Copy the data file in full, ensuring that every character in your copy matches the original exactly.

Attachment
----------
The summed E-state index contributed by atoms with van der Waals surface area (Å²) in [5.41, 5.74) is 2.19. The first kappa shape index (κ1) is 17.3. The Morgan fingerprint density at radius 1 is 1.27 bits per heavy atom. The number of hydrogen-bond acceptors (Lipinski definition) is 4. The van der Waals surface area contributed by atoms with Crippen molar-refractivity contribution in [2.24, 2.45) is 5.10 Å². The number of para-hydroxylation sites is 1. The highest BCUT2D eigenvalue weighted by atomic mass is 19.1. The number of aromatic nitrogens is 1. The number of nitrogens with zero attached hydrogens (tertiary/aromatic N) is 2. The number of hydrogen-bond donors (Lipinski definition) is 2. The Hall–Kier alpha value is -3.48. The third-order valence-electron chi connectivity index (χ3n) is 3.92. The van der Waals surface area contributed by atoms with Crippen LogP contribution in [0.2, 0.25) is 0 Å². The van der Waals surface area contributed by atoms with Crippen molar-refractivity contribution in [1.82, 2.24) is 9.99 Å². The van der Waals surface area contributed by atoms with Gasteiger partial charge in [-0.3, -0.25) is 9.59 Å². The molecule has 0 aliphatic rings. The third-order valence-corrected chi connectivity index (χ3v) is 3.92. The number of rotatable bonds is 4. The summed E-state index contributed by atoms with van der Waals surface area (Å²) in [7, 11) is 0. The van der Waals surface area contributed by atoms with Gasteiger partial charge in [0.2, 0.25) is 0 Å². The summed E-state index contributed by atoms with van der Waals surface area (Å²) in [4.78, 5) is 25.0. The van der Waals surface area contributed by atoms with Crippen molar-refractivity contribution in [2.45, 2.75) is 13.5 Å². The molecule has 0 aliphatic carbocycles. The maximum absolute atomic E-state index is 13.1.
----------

The summed E-state index contributed by atoms with van der Waals surface area (Å²) in [5.41, 5.74) is 2.19. The first kappa shape index (κ1) is 17.3. The Morgan fingerprint density at radius 1 is 1.27 bits per heavy atom. The number of hydrogen-bond acceptors (Lipinski definition) is 4. The van der Waals surface area contributed by atoms with Crippen molar-refractivity contribution in [2.24, 2.45) is 5.10 Å². The number of para-hydroxylation sites is 1. The highest BCUT2D eigenvalue weighted by atomic mass is 19.1. The number of aromatic nitrogens is 1. The number of nitrogens with zero attached hydrogens (tertiary/aromatic N) is 2. The number of hydrogen-bond donors (Lipinski definition) is 2. The Hall–Kier alpha value is -3.48. The third-order valence-electron chi connectivity index (χ3n) is 3.92. The van der Waals surface area contributed by atoms with Crippen LogP contribution in [0.2, 0.25) is 0 Å². The van der Waals surface area contributed by atoms with Crippen molar-refractivity contribution in [1.82, 2.24) is 9.99 Å². The van der Waals surface area contributed by atoms with Gasteiger partial charge in [-0.3, -0.25) is 9.59 Å². The molecule has 0 aliphatic rings. The third-order valence-corrected chi connectivity index (χ3v) is 3.92. The number of rotatable bonds is 4. The summed E-state index contributed by atoms with van der Waals surface area (Å²) in [7, 11) is 0. The van der Waals surface area contributed by atoms with Gasteiger partial charge in [0.2, 0.25) is 0 Å². The summed E-state index contributed by atoms with van der Waals surface area (Å²) in [4.78, 5) is 25.0. The van der Waals surface area contributed by atoms with Crippen molar-refractivity contribution in [2.45, 2.75) is 13.5 Å². The molecule has 0 aliphatic carbocycles. The maximum absolute atomic E-state index is 13.1.